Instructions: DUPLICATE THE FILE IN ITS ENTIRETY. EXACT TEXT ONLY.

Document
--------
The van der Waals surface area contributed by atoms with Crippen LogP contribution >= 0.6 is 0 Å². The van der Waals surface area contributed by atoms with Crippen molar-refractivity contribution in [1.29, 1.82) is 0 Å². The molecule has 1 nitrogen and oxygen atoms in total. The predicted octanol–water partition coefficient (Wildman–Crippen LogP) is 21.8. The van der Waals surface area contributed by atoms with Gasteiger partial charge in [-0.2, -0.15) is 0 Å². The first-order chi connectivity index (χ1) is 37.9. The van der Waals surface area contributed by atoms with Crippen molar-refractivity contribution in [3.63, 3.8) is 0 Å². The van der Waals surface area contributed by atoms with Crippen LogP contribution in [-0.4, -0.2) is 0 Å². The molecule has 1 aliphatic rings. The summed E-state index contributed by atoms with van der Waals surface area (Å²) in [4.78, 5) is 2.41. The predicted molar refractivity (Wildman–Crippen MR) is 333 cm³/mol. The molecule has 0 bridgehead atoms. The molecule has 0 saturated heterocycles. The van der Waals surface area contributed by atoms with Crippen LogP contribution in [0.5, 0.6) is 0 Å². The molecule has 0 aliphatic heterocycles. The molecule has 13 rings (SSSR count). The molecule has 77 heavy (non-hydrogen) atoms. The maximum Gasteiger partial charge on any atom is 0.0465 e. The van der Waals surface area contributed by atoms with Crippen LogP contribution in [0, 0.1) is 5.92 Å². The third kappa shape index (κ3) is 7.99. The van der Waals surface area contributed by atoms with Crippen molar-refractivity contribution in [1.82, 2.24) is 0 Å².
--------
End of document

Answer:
The van der Waals surface area contributed by atoms with Crippen LogP contribution >= 0.6 is 0 Å². The van der Waals surface area contributed by atoms with Crippen molar-refractivity contribution in [1.29, 1.82) is 0 Å². The molecule has 1 nitrogen and oxygen atoms in total. The predicted octanol–water partition coefficient (Wildman–Crippen LogP) is 21.8. The van der Waals surface area contributed by atoms with Gasteiger partial charge in [-0.2, -0.15) is 0 Å². The first-order chi connectivity index (χ1) is 37.9. The van der Waals surface area contributed by atoms with Crippen molar-refractivity contribution in [3.63, 3.8) is 0 Å². The van der Waals surface area contributed by atoms with Crippen LogP contribution in [-0.4, -0.2) is 0 Å². The molecule has 1 aliphatic rings. The summed E-state index contributed by atoms with van der Waals surface area (Å²) in [4.78, 5) is 2.41. The predicted molar refractivity (Wildman–Crippen MR) is 333 cm³/mol. The molecule has 0 bridgehead atoms. The molecule has 0 saturated heterocycles. The van der Waals surface area contributed by atoms with Crippen LogP contribution in [0.5, 0.6) is 0 Å². The molecule has 0 aliphatic heterocycles. The molecule has 13 rings (SSSR count). The molecule has 77 heavy (non-hydrogen) atoms. The maximum Gasteiger partial charge on any atom is 0.0465 e. The van der Waals surface area contributed by atoms with Crippen LogP contribution in [0, 0.1) is 5.92 Å². The third kappa shape index (κ3) is 7.99. The van der Waals surface area contributed by atoms with Crippen molar-refractivity contribution in [1.82, 2.24) is 0 Å².